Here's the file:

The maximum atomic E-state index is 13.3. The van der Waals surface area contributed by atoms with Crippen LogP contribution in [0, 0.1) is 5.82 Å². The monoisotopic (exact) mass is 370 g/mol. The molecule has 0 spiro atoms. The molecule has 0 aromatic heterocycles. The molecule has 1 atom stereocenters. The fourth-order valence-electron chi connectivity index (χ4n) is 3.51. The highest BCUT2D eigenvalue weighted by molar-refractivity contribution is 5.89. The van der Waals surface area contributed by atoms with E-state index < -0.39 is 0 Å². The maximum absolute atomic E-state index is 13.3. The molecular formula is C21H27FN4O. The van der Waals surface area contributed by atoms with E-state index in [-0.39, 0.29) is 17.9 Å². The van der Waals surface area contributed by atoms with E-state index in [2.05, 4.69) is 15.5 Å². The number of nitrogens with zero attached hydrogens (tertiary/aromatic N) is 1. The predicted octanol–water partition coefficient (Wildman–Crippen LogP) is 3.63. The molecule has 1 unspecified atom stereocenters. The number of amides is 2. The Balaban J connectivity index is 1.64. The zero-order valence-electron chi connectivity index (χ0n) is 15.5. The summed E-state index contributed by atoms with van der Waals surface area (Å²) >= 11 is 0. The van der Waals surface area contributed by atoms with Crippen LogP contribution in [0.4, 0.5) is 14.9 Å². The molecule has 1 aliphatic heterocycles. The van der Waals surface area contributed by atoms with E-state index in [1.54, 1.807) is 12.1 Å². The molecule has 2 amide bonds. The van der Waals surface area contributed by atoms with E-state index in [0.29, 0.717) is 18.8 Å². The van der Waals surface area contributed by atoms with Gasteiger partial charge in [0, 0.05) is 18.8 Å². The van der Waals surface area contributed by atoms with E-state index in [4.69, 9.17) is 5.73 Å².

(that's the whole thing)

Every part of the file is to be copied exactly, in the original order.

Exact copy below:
The maximum atomic E-state index is 13.3. The van der Waals surface area contributed by atoms with Crippen LogP contribution in [0, 0.1) is 5.82 Å². The monoisotopic (exact) mass is 370 g/mol. The molecule has 0 spiro atoms. The molecule has 0 aromatic heterocycles. The molecule has 1 atom stereocenters. The fourth-order valence-electron chi connectivity index (χ4n) is 3.51. The highest BCUT2D eigenvalue weighted by molar-refractivity contribution is 5.89. The van der Waals surface area contributed by atoms with E-state index < -0.39 is 0 Å². The maximum absolute atomic E-state index is 13.3. The molecular formula is C21H27FN4O. The van der Waals surface area contributed by atoms with E-state index in [-0.39, 0.29) is 17.9 Å². The van der Waals surface area contributed by atoms with E-state index in [2.05, 4.69) is 15.5 Å². The number of nitrogens with zero attached hydrogens (tertiary/aromatic N) is 1. The predicted octanol–water partition coefficient (Wildman–Crippen LogP) is 3.63. The molecule has 1 unspecified atom stereocenters. The number of amides is 2. The Balaban J connectivity index is 1.64. The zero-order valence-electron chi connectivity index (χ0n) is 15.5. The summed E-state index contributed by atoms with van der Waals surface area (Å²) >= 11 is 0. The van der Waals surface area contributed by atoms with Crippen LogP contribution in [0.4, 0.5) is 14.9 Å². The molecule has 1 aliphatic heterocycles. The van der Waals surface area contributed by atoms with E-state index in [1.54, 1.807) is 12.1 Å². The molecule has 2 amide bonds. The van der Waals surface area contributed by atoms with E-state index in [0.29, 0.717) is 18.8 Å². The van der Waals surface area contributed by atoms with Gasteiger partial charge in [0, 0.05) is 18.8 Å². The van der Waals surface area contributed by atoms with E-state index in [4.69, 9.17) is 5.73 Å².